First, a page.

The CSPP (“the Centre”) held a discussion on Energy and the Environment at this year’s Scottish Labour Party Conference, with the kind support and sponsorship of RSPB Scotland and Eaga. The focus of the discussion was “green jobs”: what they are, why they are important, and how their creation can be promoted through policy.
The discussion incorporated voices from politics, business and the non-profit sector: all important players in the green jobs agenda. It was thorough and thoughtful, and the details of it are described in this report.
The Centre views the discussion as just the first chapter in an important conversation about green jobs. Newspapers, periodicals and bookshelves are these days replete with references to “green agendas” and the “green economy”. But there is a paucity of discussion about what exactly these terms mean, how they can be realised, and how realising them will change the nature of Scotland’s economy and environment. The Centre will continue contributing to this important conversation at forthcoming political conferences.
Details of our event at the SNP Spring Conference can be accessed here.
What follows is an overview of the event. It covers the main points made by the individual speakers and the content of the ‘Question & Answer’ Session.
Chair of the discussion, Sarah Boyack MSP (Shadow Cabinet Secretary for Rural Affairs and the Environment), framed the discussion in the form of a question: What do we need to do to implement a green jobs agenda?
She urged that “now” is the “ideal time” to ask this question. She also stressed the importance of making sure that in answering it we be careful to make only the right investments.
Graham Downie (of NESTA) focused on the need for innovation. His central argument linked the green agenda and the recession: a key component of an innovative economic strategy will be the green sector.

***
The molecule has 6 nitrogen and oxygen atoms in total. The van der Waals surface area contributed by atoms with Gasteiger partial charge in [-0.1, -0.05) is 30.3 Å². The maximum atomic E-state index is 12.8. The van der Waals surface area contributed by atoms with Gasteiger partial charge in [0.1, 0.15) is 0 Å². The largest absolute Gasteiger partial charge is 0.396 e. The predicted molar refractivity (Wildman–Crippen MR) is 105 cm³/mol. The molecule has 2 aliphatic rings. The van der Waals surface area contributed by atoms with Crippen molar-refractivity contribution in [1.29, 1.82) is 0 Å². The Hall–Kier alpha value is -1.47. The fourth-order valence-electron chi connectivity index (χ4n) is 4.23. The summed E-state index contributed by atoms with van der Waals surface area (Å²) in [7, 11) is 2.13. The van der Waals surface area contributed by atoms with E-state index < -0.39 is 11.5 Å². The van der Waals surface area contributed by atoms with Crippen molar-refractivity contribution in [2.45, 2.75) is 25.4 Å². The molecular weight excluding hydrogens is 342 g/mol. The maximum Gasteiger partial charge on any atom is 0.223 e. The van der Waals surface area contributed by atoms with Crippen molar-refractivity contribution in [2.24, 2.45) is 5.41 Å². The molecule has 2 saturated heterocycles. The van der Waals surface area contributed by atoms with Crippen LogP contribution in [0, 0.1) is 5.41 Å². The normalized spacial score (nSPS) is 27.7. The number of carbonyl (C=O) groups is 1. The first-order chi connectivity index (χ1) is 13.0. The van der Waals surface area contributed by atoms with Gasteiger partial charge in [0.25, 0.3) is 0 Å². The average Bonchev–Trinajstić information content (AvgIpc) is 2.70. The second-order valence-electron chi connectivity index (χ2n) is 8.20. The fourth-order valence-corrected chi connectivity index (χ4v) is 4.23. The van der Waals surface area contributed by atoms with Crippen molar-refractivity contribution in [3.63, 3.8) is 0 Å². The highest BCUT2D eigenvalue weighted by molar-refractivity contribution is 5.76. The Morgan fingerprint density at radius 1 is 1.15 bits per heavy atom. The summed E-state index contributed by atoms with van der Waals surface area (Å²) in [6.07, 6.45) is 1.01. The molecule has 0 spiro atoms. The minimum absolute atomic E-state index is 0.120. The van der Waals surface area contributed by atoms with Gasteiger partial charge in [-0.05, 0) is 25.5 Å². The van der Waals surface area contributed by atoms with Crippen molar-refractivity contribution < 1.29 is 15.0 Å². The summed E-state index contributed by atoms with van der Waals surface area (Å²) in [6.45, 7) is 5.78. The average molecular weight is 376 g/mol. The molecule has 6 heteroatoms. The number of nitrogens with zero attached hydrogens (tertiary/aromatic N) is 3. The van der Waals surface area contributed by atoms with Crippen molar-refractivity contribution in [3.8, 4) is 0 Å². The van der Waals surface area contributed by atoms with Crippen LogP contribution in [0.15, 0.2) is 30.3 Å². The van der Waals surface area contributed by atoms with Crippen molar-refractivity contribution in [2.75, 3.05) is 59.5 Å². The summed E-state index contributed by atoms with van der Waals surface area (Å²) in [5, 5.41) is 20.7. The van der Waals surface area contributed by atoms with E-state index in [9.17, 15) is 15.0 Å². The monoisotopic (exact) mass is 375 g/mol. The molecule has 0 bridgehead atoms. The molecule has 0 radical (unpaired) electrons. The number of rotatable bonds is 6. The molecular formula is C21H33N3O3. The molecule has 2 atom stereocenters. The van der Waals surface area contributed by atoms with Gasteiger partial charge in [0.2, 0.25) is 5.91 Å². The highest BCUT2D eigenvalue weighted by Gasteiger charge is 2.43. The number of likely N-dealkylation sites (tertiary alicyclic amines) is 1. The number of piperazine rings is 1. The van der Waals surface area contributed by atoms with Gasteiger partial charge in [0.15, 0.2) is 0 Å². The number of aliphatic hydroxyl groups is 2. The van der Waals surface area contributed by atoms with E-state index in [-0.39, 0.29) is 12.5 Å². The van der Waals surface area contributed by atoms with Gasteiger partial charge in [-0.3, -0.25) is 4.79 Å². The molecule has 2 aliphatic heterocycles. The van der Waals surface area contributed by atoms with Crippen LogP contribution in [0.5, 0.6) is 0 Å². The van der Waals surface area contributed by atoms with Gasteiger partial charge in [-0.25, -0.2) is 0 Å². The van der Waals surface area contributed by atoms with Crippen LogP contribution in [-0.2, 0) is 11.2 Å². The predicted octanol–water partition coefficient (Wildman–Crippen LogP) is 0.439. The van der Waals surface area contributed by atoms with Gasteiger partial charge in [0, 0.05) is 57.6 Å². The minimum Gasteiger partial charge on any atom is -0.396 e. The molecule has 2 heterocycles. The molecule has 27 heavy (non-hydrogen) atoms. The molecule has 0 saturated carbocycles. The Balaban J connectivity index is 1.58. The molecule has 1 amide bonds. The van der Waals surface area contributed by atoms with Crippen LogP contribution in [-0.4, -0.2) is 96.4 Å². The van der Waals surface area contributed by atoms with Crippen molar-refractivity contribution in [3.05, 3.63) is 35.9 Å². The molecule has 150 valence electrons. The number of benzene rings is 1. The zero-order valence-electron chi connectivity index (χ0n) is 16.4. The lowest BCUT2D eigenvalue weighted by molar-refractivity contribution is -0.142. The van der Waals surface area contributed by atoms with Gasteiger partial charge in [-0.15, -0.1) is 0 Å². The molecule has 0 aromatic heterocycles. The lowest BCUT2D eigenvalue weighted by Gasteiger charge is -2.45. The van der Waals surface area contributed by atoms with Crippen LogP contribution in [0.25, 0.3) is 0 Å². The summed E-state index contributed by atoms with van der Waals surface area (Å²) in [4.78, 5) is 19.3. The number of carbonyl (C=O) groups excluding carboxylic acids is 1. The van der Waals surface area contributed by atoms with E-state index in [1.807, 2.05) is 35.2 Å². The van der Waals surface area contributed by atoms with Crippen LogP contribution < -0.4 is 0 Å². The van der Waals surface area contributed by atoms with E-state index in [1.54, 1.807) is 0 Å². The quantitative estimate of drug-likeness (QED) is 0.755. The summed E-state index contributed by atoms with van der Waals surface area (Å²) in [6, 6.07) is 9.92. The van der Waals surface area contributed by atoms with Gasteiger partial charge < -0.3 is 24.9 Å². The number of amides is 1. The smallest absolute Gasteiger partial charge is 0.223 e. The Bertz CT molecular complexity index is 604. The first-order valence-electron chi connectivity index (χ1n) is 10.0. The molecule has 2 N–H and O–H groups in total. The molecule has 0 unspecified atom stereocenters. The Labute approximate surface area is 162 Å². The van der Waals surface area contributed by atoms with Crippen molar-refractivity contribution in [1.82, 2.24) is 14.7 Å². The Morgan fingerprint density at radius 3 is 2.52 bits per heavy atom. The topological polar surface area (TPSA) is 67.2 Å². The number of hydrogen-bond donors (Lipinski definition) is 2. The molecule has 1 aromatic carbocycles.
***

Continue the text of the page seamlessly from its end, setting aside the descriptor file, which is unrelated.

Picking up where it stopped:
He discussed the Finnish experience of “growth based industrial strategy”. In the early 1990’s the Finnish economy endured a deep recession. An important component of their response was the creation of a “technological ten year plan”. Graham recommended that the UK follow the same approach.
He also stressed the importance of getting more “bang for your buck”. He identified three important variables in attaining that goal: (1) The regulatory system (the correct balance between competition, rewarding innovation and entrepreneurship is vital if we are to encourage and nurture an “innovative culture”); (2) Access to capital for new sectors (risk capital is needed to invest in green sector’ which is why NESTA promotes a Government-funded £1bn venture capital fund; and (3) “Intelligent government/public service provision” (NESTA’s preferred approach is to “start with something small” and then “scale it up”.
Graham concluded by recommending that a “policy framework for the future” be developed. It should pay attention to the three ideas identified.
Anne McColl (of RSPB) focused her contribution on Scotland’s obligation to—and self-interest—investing in its natural assets. “Investment” means supporting (financially and rhetorically) a great many different projects: wetlands restoration, damn repair, changes in approaches to farming; and many others (for more details, see here).
She discussed past regeneration strategies—both successful and unsuccessful—and shared her insight (based on these experiences) that “decision makers will go for win-win situations”.
Her view is that currently there are plenty of policy ideas, but a shortage of delivery. Two things are therefore required: funding and political leadership. Anne pointed out that there are lots of policies being successfully implemented elsewhere (from Norway to Spain to Wales) but not in Scotland.
Anne also related her discussion to the problem to poverty. She ended with a direct message to Sarah Boyack MSP and the Scottish Labour Party: “When you write up your manifesto we don’t need new legislation. We need buy in to support Scotland’s poorest communities”.
Ross Armstrong (of Eaga) was optimistic about the scope for new jobs that our environmental problems present. He imagines that we could be about to witness a “social, economic and technical revolution” which could be a source of “exponential growth”.
In his view, a core element of this revolution is domestic insulation and renewable sources of energy (“renewables”). As regards conventional insulation, he believes that the “potential for increased skilling and jobs” is still very significant. He acknowledged that so far “a lot has been done but” but stressed that there is “plenty more” (i.e. more jobs and investment) to do. With regards to renewables, he believes it is now “time to deliver”. Again he pointed to the importance of retraining and re-skilling.